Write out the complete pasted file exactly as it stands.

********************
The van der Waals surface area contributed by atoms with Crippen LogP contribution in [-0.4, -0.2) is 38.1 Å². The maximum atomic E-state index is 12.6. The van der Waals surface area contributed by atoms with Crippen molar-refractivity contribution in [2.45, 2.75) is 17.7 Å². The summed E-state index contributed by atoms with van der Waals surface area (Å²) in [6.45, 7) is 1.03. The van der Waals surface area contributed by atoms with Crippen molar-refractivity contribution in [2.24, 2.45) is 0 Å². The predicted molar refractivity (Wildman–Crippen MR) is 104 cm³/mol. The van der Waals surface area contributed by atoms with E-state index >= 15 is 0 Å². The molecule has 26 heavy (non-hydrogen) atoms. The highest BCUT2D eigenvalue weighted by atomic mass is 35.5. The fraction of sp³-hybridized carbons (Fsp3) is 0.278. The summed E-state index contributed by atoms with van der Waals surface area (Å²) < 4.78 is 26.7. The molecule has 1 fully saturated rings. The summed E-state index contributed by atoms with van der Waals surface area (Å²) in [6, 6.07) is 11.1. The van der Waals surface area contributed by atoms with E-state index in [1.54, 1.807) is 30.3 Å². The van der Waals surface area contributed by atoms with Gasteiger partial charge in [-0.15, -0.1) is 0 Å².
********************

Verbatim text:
The van der Waals surface area contributed by atoms with Crippen LogP contribution in [-0.4, -0.2) is 38.1 Å². The maximum atomic E-state index is 12.6. The van der Waals surface area contributed by atoms with Crippen molar-refractivity contribution in [2.45, 2.75) is 17.7 Å². The summed E-state index contributed by atoms with van der Waals surface area (Å²) in [6.45, 7) is 1.03. The van der Waals surface area contributed by atoms with Crippen molar-refractivity contribution in [2.24, 2.45) is 0 Å². The predicted molar refractivity (Wildman–Crippen MR) is 104 cm³/mol. The van der Waals surface area contributed by atoms with E-state index >= 15 is 0 Å². The molecule has 26 heavy (non-hydrogen) atoms. The highest BCUT2D eigenvalue weighted by atomic mass is 35.5. The fraction of sp³-hybridized carbons (Fsp3) is 0.278. The summed E-state index contributed by atoms with van der Waals surface area (Å²) < 4.78 is 26.7. The molecule has 1 fully saturated rings. The summed E-state index contributed by atoms with van der Waals surface area (Å²) in [6, 6.07) is 11.1. The van der Waals surface area contributed by atoms with E-state index in [1.54, 1.807) is 30.3 Å². The van der Waals surface area contributed by atoms with Gasteiger partial charge in [-0.15, -0.1) is 0 Å².